Long-term Karlsson contract the next challenge for Sharks GM

Elliotte Friedman joins SN's Starting Lineup to break down Erik Karlsson's trade to San Jose.

The San Jose Sharks acquired Erik Karlsson without having to give up any of their top prospects. Doug Wilson’s next challenge as the team’s general manager will be to lock up the two-time Norris Trophy winner to a long-term extension.

Wilson is no stranger to awarding lengthy deals as the Sharks currently have five players (Brent Burns, Marc-Edouard Vlasic, Logan Couture, Evander Kane, Tomas Hertl, Martin Jones) locked up through at least 2021-22 and it’s something he’s confident he’ll be able to accomplish with Karlsson too.

“We wouldn’t have done this deal if we weren’t very comfortable of that opportunity, and that’s why I was able to have discussions with their agents and with Erik,” Wilson told Curtis Pashelka in a Q&A with The Mercury News.

Karlsson has one year remaining on his current contract but he’s eligible to re-sign with San Jose for up to eight years. His $6.5-million salary cap hit will be among the top bargains in the NHL in 2017-18 before he presumably gets a significant raise on his next deal.

It’s no secret Drew Doughty’s eight-year, $88-million extension will be in the ballpark of what Karlsson could seek.

“Top players are going to get paid well, they are. And they deserve to get paid well,” Wilson said. “It’s just the distribution of your cap and when you’re trying to build a team trying to win a Stanley Cup, it’s a team-building concept. Joe Thornton (who took a $3-million pay this summer), I can’t even put into words what he does for this organization when it comes to that. My job and my owner’s job is to make this a place players want to play and then once players get here, they’ll do whatever to take care of each other.”

Team captain Joe Pavelski is also entering a contract year and should garner a new long-term deal. It’s unclear what Pavelski’s next cap hit might be, but considering Kane is making $7 million per season and Couture’s cap hit jumps to $8 million starting in 2019, re-signing Pavelski won’t come cheap.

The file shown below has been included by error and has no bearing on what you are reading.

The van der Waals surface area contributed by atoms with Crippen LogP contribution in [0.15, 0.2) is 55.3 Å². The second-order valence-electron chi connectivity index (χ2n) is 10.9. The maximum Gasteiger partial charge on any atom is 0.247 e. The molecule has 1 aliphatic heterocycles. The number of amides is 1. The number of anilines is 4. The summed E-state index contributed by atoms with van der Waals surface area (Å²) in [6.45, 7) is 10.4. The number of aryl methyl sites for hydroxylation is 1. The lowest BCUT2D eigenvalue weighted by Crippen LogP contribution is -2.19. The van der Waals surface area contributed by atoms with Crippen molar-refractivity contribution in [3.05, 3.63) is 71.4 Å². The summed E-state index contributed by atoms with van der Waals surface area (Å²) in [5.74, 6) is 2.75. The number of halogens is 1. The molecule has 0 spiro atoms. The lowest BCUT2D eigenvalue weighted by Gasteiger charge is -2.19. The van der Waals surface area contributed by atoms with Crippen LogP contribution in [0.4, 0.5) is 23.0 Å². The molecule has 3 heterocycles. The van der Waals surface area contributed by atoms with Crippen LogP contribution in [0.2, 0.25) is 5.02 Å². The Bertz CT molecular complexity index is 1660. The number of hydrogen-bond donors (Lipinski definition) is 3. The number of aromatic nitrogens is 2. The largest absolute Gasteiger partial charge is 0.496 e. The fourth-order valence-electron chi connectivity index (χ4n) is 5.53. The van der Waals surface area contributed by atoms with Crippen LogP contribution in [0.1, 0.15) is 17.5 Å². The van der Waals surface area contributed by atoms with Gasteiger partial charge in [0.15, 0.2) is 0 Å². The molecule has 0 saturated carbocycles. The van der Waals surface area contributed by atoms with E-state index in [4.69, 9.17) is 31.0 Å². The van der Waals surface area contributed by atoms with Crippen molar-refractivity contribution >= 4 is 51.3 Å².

The Sharks already have more than $53.7 million committed for the 2019-20 season and that’s not factoring in what Karlsson and Pavelski might make. Joonas Donskoi is also a pending UFA, while Timo Meier is among the team’s restricted free agents in need of a new deal and pay bump.

In addition to managing a complicated cap situation, Wilson must also consider Karlsson’s injury history during contract negotiations.

The smooth-skating Swede bounced back from an Achilles tear in his fourth season with no lingering issues, and missed the beginning of last season after recovering from off-season ankle surgery, but Wilson said he isn’t concerned about Karlsson’s health or durability going forward.

“We did our research,” Wilson explained. “This guy, he’s tough as nails. … Honestly, I really believe he’s just coming into his prime.”

If Karlsson really is “just coming into his prime” then it certainly bodes well for a rather stacked Sharks team. Karlsson also happens to be joining a contender after a depressing season with the Ottawa Senators.

“Great athletes need to have chances to win,” Wilson added. “Whether they’re going through a rebuilding mode or whatever, it’s one of the reasons why — it’s not judging other people — I would have a very difficult time as a GM going through a rebuilding mode. When you’ve signed high-end players to long-term contracts, and then you’re telling them, ‘Oh, by the way, we don’t have a chance to win.’ It’s just a personal belief. Not having a chance to win would be difficult.”

A freshly motivated Karlsson? That’s a scary thought for teams around the league to ponder.

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